Saying the World
Peter Pereira is at the forefront of a national movement of medical practitioners who utilize literature as a part of their training. Saying the World arises from his practice as a family physician serving the urban poor, as well as his experience as a childless gay man.
Selected from over one thousand entries in the Hayden Carruth Award, judges Gregory Orr and Sam Hamill cited Pereira's work as full of stunning poems and noted that Pereira has the magic touch that William Carlos Williams had--the ability to be doctor and poet simultaneously, and to make it all so simply, deeply, and translucently human that the poems seem inevitable.
from First Crash Cesarean
Hold it like a wand, you say
as I guide the blade across shaved skin,
into layers of yellow fat and fascia
stained crimson. With gloved fingers
we tug at the wound's gaping edges
until we've exposed the bulging uterus,
round and smooth as a giant D'Anjou pear.
Only minutes ago, I wrote the words fetal distress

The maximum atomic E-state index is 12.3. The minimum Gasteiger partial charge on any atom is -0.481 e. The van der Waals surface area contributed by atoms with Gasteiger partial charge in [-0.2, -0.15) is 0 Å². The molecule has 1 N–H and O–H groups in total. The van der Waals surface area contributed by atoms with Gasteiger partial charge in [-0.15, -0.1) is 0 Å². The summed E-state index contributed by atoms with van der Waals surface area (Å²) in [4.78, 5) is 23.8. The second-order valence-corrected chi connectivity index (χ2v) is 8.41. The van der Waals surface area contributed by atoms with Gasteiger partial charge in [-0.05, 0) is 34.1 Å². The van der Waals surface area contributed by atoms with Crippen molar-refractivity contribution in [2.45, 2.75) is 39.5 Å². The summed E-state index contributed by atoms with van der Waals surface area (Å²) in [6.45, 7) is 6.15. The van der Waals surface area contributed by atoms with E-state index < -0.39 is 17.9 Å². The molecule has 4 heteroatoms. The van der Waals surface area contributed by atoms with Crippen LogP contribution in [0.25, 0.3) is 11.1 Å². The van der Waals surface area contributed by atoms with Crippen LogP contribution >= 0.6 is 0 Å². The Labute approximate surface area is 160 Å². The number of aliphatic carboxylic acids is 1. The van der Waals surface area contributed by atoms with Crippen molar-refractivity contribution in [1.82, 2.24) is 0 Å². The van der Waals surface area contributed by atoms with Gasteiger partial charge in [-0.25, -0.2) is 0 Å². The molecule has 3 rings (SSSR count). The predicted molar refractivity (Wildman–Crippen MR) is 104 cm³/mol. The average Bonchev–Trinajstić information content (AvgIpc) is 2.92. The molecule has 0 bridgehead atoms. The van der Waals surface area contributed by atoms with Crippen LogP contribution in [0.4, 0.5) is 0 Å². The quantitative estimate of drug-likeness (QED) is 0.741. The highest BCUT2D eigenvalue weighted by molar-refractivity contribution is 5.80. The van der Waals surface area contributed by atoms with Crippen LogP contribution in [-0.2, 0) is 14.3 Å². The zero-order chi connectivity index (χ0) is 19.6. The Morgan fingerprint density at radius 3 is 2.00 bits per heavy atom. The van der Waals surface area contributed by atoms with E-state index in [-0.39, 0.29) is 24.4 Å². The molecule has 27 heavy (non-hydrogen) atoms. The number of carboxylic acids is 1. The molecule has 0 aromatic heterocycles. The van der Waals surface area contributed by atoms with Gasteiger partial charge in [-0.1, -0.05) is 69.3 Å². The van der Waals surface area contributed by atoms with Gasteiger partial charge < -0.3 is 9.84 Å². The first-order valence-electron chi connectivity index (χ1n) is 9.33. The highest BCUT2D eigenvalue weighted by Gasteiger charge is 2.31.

and panting she signed consent to open her belly.
Now I imagine her baby is like Houdini
jacketed inside a treasure chest five fathoms
down, mouth gagged, lungs bursting, time running
out . . .
Peter Pereira is a family physician in Seattle and currently provides primary care to an urban poor population, including refugees, immigrants, and the elderly. He is the winner of a Discovery/The Nation Award, and his poems have appeared in numerous literary magazines, including JAMA, Poetry, The Virginia Quarterly Review, and in the anthology To Come to Light: Perspectives on Chronic Illness in Modern Literature.
Copper Canyon Press, 9781556591976, 78pp.
Publication Date: October 1, 2003